The Rebellion

Students Connect with Family Culture on Thanksgiving

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Students Connect with Family Culture on Thanksgiving

Jessica Ferguson

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Year after year, Americans indulge in the same foods over and over: turkey and stuffing and potatoes and cranberry sauce. However, some Walpole High students have dishes at their Thanksgiving tables that connect with their family’s heritage and put a cultured twist on a traditionally American holiday. This year, consider branching out and trying new Thanksgiving dishes that stray from the mundane, conventional American meals.

On Thanksgiving, junior Ava Jingozian looks forward to traditional Armenian food with her family every Thanksgiving, which includes special dishes such as her favorites, dolma (stuffed grape leaves) and börek (filled pastries).

“It’s great connecting my Armenian culture to a typically American holiday because it makes me even more thankful for the sacrifices my grandparents made for my family,” Jingozian said. “Although we have the standard turkey and stuffing, it’s really cool having different foods than most people and a different way of saying grace than most other people. It makes me feel like my family is special, and I love embracing my Armenian culture, even on typically American holidays.”

Junior Justine Prophil and her family connect with their Haitian heritage by eating foods such as pork griot (marinated pork shoulder) and akra (malangan fritters), which are Prophil’s personal favorites.

“My family is made up of mostly immigrants from Haiti and the Dominican Republic, so every Thanksgiving, we have the traditional turkey and stuffing, but we also have things like empanadas and griot,” Prophil said. “Having a mix of both at the table really allows me to experience both sides of my culture.”

Senior Erin Mouradian’s family uses Thanksgiving as a time to connect with her father’s Greek culture
while still indulging in the classic meal including turkey and stuffing.

“In addition to eating traditional Thanksgiving foods, my family also eats Greek dishes such as Pastitsio,” Mouradian said. “Pastitsio is lasagna-styled dish which is composed of a combination of meats and pastas with a special Greek sauce. It is a unique dish on my family’s Thanksgiving table, but it also one important to my family’s Greek heritage.”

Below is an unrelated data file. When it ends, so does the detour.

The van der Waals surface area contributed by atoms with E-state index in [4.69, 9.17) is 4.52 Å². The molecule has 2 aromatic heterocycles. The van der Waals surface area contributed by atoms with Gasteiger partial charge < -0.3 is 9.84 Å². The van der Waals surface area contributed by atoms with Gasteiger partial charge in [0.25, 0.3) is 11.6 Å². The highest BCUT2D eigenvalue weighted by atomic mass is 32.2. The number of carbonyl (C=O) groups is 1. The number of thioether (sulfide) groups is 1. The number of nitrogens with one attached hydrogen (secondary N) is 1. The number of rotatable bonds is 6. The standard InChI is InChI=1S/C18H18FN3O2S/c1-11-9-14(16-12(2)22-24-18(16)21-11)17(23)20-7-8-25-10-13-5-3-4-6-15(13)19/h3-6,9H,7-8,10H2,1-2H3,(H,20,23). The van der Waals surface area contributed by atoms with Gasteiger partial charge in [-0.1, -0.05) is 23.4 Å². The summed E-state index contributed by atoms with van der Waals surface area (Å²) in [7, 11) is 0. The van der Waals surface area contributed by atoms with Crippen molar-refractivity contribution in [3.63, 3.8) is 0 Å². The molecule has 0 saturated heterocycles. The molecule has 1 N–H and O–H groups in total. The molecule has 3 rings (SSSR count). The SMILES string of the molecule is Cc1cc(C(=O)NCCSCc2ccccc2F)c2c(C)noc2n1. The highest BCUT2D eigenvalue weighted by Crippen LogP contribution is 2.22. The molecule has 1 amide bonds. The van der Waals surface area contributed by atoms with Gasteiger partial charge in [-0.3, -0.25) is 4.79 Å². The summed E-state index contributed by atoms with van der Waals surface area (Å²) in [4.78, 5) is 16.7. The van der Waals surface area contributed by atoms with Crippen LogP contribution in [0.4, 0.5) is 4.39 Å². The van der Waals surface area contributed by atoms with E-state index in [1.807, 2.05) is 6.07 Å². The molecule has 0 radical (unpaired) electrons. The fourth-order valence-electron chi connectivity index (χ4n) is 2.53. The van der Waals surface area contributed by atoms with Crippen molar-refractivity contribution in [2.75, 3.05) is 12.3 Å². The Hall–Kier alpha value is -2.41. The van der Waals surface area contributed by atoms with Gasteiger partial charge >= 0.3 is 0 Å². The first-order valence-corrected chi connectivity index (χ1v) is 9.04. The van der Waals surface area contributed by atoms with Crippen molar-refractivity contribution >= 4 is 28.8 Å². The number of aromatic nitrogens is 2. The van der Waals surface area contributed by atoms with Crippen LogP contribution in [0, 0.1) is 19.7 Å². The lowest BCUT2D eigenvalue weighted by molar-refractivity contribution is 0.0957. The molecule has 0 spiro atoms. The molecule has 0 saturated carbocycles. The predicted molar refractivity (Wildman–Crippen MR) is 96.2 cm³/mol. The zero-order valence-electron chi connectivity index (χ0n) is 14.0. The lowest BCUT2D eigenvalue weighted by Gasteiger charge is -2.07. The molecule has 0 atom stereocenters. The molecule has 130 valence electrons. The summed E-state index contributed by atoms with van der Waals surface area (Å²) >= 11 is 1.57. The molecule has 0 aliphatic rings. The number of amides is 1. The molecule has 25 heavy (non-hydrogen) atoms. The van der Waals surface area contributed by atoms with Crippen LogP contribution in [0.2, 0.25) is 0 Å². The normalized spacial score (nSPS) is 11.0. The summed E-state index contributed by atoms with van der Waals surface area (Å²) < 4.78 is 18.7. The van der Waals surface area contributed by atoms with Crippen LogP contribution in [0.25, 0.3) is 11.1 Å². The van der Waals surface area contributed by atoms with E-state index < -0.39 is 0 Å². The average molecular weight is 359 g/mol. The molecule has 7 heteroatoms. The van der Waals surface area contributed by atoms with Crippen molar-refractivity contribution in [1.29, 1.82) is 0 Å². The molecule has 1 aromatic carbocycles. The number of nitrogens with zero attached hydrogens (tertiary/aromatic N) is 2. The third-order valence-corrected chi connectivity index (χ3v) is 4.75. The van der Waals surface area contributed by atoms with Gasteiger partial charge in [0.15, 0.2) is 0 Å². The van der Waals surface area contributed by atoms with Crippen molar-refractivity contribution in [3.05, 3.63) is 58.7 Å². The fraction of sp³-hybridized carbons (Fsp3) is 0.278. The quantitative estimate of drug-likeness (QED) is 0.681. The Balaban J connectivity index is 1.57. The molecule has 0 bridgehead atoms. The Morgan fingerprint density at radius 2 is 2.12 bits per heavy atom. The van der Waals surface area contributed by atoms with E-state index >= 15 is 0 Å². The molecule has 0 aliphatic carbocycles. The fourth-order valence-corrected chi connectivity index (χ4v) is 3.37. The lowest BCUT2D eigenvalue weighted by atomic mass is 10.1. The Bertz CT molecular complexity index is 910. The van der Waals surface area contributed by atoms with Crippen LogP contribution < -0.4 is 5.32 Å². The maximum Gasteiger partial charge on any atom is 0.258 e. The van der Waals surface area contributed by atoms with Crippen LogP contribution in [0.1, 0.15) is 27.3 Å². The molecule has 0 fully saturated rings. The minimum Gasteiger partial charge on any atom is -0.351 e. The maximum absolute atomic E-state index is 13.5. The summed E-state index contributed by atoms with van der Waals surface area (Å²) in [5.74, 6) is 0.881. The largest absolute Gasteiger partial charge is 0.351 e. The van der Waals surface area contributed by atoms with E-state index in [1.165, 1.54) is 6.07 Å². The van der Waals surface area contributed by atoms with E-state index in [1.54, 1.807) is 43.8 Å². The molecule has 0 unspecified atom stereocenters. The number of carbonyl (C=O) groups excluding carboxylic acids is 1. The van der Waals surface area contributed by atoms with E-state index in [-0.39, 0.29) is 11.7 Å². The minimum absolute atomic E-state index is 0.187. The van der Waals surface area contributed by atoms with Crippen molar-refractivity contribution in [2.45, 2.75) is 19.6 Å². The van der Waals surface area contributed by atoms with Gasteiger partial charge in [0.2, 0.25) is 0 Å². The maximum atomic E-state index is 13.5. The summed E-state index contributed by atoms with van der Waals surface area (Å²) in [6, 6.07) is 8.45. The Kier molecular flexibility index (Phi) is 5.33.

For senior Natalia Rosemill, flan is a dessert she looks forward to each year, as it reminds her of her mother’s Brazilian heritage.

“My mom makes flan on Thanksgiving, and I always look forward to it,” Rosemill said. “For me, Thanksgiving is all about family, and flan connects me to my family’s Brazilian background.”

Senior Harry Katsaros combines both American culture and his Greek culture for his Thanksgiving dinner. His family eats traditional Thanksgiving food for the main course, but eats Greek desserts, including baklava (a sweet pastry filled with chopped nuts) and galaktoboureko (custard).

“My family treats Thanksgiving as just another reason to get together,” Katsaros said. “Although we have the traditional food that most people have on Thanksgiving, we also embrace our Greek culture through the the desserts we typically eat. I like combining the two cultures, which is something not many people do.”

Turkey and stuffing will always hold a special place in many Americans’ hearts and Thanksgiving tables, but breaking from the standard meals makes for new family traditions and a more cultured version of a primarily American holiday. Each year, many Walpole High School students diverge from the Thanksgiving classics and link with their roots in meals unique to their family or culture.

About the Writer
Jessica Ferguson, Editor-in-Chief

Jess Ferguson is a senior and an Editor-in-Chief of The Rebellion. At Walpole High School, she is a director in the Film Festival and a member of the National...

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